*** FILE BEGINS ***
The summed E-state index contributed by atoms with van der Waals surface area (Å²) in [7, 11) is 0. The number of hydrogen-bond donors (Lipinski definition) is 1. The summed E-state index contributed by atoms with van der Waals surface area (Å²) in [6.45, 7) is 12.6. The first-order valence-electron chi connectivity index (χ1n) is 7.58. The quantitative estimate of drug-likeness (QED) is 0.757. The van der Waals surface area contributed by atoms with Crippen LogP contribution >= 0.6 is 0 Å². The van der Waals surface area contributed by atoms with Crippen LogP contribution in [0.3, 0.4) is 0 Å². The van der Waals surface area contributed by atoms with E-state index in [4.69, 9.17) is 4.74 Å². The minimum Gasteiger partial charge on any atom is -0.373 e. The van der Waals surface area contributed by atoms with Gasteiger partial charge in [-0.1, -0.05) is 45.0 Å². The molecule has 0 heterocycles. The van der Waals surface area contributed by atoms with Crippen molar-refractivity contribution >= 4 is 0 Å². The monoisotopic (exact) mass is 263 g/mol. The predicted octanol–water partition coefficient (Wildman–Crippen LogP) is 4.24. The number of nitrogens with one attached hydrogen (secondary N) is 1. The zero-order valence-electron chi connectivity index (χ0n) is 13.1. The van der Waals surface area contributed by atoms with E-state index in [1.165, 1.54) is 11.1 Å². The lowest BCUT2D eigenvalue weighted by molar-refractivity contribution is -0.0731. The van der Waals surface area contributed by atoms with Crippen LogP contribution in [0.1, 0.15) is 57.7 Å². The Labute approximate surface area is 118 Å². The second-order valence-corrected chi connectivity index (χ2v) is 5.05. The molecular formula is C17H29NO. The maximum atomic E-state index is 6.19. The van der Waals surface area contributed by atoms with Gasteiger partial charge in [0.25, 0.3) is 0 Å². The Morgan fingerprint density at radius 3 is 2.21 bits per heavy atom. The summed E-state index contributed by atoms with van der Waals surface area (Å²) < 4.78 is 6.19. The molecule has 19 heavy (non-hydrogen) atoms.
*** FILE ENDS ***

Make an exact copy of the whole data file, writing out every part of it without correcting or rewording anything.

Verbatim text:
The summed E-state index contributed by atoms with van der Waals surface area (Å²) in [7, 11) is 0. The number of hydrogen-bond donors (Lipinski definition) is 1. The summed E-state index contributed by atoms with van der Waals surface area (Å²) in [6.45, 7) is 12.6. The first-order valence-electron chi connectivity index (χ1n) is 7.58. The quantitative estimate of drug-likeness (QED) is 0.757. The van der Waals surface area contributed by atoms with Crippen LogP contribution >= 0.6 is 0 Å². The van der Waals surface area contributed by atoms with Crippen LogP contribution in [0.3, 0.4) is 0 Å². The van der Waals surface area contributed by atoms with E-state index in [4.69, 9.17) is 4.74 Å². The minimum Gasteiger partial charge on any atom is -0.373 e. The van der Waals surface area contributed by atoms with Gasteiger partial charge in [-0.1, -0.05) is 45.0 Å². The molecule has 0 heterocycles. The van der Waals surface area contributed by atoms with Crippen molar-refractivity contribution >= 4 is 0 Å². The monoisotopic (exact) mass is 263 g/mol. The predicted octanol–water partition coefficient (Wildman–Crippen LogP) is 4.24. The number of nitrogens with one attached hydrogen (secondary N) is 1. The zero-order valence-electron chi connectivity index (χ0n) is 13.1. The van der Waals surface area contributed by atoms with E-state index in [1.165, 1.54) is 11.1 Å². The lowest BCUT2D eigenvalue weighted by molar-refractivity contribution is -0.0731. The van der Waals surface area contributed by atoms with Crippen LogP contribution in [0.1, 0.15) is 57.7 Å². The Labute approximate surface area is 118 Å². The second-order valence-corrected chi connectivity index (χ2v) is 5.05. The molecular formula is C17H29NO. The maximum atomic E-state index is 6.19. The van der Waals surface area contributed by atoms with Gasteiger partial charge in [0.25, 0.3) is 0 Å². The Morgan fingerprint density at radius 3 is 2.21 bits per heavy atom. The summed E-state index contributed by atoms with van der Waals surface area (Å²) < 4.78 is 6.19. The molecule has 19 heavy (non-hydrogen) atoms.